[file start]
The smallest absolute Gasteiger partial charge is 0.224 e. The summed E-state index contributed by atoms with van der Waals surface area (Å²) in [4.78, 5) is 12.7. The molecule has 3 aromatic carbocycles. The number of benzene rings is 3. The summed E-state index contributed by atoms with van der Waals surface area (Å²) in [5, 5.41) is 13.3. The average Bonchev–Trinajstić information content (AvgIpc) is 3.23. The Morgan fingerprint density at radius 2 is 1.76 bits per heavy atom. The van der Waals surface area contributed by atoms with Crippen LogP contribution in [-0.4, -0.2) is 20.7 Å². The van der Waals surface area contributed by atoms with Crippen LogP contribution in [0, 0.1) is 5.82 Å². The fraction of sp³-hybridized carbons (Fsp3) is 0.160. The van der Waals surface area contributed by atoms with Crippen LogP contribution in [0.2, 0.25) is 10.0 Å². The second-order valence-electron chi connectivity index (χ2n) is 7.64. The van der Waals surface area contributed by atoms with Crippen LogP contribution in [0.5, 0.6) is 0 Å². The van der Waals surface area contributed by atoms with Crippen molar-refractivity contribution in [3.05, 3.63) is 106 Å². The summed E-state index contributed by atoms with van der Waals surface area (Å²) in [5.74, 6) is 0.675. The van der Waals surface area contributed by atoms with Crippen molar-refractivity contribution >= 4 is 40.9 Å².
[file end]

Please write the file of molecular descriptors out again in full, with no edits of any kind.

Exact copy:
The smallest absolute Gasteiger partial charge is 0.224 e. The summed E-state index contributed by atoms with van der Waals surface area (Å²) in [4.78, 5) is 12.7. The molecule has 3 aromatic carbocycles. The number of benzene rings is 3. The summed E-state index contributed by atoms with van der Waals surface area (Å²) in [5, 5.41) is 13.3. The average Bonchev–Trinajstić information content (AvgIpc) is 3.23. The Morgan fingerprint density at radius 2 is 1.76 bits per heavy atom. The van der Waals surface area contributed by atoms with Crippen LogP contribution in [-0.4, -0.2) is 20.7 Å². The van der Waals surface area contributed by atoms with Crippen LogP contribution in [0, 0.1) is 5.82 Å². The fraction of sp³-hybridized carbons (Fsp3) is 0.160. The van der Waals surface area contributed by atoms with Crippen LogP contribution in [0.2, 0.25) is 10.0 Å². The second-order valence-electron chi connectivity index (χ2n) is 7.64. The van der Waals surface area contributed by atoms with Crippen LogP contribution in [0.5, 0.6) is 0 Å². The van der Waals surface area contributed by atoms with Crippen molar-refractivity contribution in [3.05, 3.63) is 106 Å². The summed E-state index contributed by atoms with van der Waals surface area (Å²) in [5.74, 6) is 0.675. The van der Waals surface area contributed by atoms with Crippen molar-refractivity contribution >= 4 is 40.9 Å².